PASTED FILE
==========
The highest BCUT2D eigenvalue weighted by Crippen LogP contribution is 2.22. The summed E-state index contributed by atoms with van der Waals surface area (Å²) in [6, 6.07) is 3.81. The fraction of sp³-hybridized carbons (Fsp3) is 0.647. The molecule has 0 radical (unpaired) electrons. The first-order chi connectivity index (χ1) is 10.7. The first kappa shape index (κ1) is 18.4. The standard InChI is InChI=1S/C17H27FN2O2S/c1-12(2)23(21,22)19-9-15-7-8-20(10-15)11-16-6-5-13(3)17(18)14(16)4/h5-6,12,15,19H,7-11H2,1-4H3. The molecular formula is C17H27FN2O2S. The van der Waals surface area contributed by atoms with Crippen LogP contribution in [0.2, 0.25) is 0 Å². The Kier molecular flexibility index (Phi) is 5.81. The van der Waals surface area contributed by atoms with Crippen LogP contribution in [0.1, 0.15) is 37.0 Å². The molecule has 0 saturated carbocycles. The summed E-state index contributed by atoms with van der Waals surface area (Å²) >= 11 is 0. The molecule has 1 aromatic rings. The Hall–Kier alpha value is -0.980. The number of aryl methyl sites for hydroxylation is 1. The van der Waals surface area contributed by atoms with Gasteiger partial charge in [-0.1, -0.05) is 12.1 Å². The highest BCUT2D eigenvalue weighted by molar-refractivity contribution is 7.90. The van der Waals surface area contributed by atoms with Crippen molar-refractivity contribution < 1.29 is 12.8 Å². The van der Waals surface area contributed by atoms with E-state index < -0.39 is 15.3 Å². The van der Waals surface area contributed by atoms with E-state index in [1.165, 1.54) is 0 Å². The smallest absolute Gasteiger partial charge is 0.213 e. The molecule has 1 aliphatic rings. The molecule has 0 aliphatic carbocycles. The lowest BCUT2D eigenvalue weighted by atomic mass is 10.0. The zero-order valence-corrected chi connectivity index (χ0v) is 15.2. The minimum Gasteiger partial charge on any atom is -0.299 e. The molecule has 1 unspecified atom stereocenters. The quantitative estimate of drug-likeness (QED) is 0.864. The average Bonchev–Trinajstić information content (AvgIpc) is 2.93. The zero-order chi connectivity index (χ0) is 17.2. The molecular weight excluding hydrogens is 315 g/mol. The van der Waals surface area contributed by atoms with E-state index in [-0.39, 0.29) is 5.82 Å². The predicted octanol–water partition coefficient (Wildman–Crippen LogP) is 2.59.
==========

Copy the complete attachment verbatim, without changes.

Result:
The highest BCUT2D eigenvalue weighted by Crippen LogP contribution is 2.22. The summed E-state index contributed by atoms with van der Waals surface area (Å²) in [6, 6.07) is 3.81. The fraction of sp³-hybridized carbons (Fsp3) is 0.647. The molecule has 0 radical (unpaired) electrons. The first-order chi connectivity index (χ1) is 10.7. The first kappa shape index (κ1) is 18.4. The standard InChI is InChI=1S/C17H27FN2O2S/c1-12(2)23(21,22)19-9-15-7-8-20(10-15)11-16-6-5-13(3)17(18)14(16)4/h5-6,12,15,19H,7-11H2,1-4H3. The molecular formula is C17H27FN2O2S. The van der Waals surface area contributed by atoms with Crippen LogP contribution in [0.2, 0.25) is 0 Å². The Kier molecular flexibility index (Phi) is 5.81. The van der Waals surface area contributed by atoms with Crippen LogP contribution in [0.1, 0.15) is 37.0 Å². The molecule has 0 saturated carbocycles. The summed E-state index contributed by atoms with van der Waals surface area (Å²) >= 11 is 0. The molecule has 1 aromatic rings. The Hall–Kier alpha value is -0.980. The number of aryl methyl sites for hydroxylation is 1. The van der Waals surface area contributed by atoms with Gasteiger partial charge in [-0.1, -0.05) is 12.1 Å². The highest BCUT2D eigenvalue weighted by molar-refractivity contribution is 7.90. The van der Waals surface area contributed by atoms with Crippen molar-refractivity contribution < 1.29 is 12.8 Å². The van der Waals surface area contributed by atoms with E-state index < -0.39 is 15.3 Å². The van der Waals surface area contributed by atoms with E-state index in [1.165, 1.54) is 0 Å². The smallest absolute Gasteiger partial charge is 0.213 e. The molecule has 1 aliphatic rings. The molecule has 0 aliphatic carbocycles. The lowest BCUT2D eigenvalue weighted by atomic mass is 10.0. The zero-order valence-corrected chi connectivity index (χ0v) is 15.2. The minimum Gasteiger partial charge on any atom is -0.299 e. The molecule has 1 unspecified atom stereocenters. The quantitative estimate of drug-likeness (QED) is 0.864. The average Bonchev–Trinajstić information content (AvgIpc) is 2.93. The zero-order chi connectivity index (χ0) is 17.2. The molecular weight excluding hydrogens is 315 g/mol. The van der Waals surface area contributed by atoms with E-state index in [-0.39, 0.29) is 5.82 Å². The predicted octanol–water partition coefficient (Wildman–Crippen LogP) is 2.59.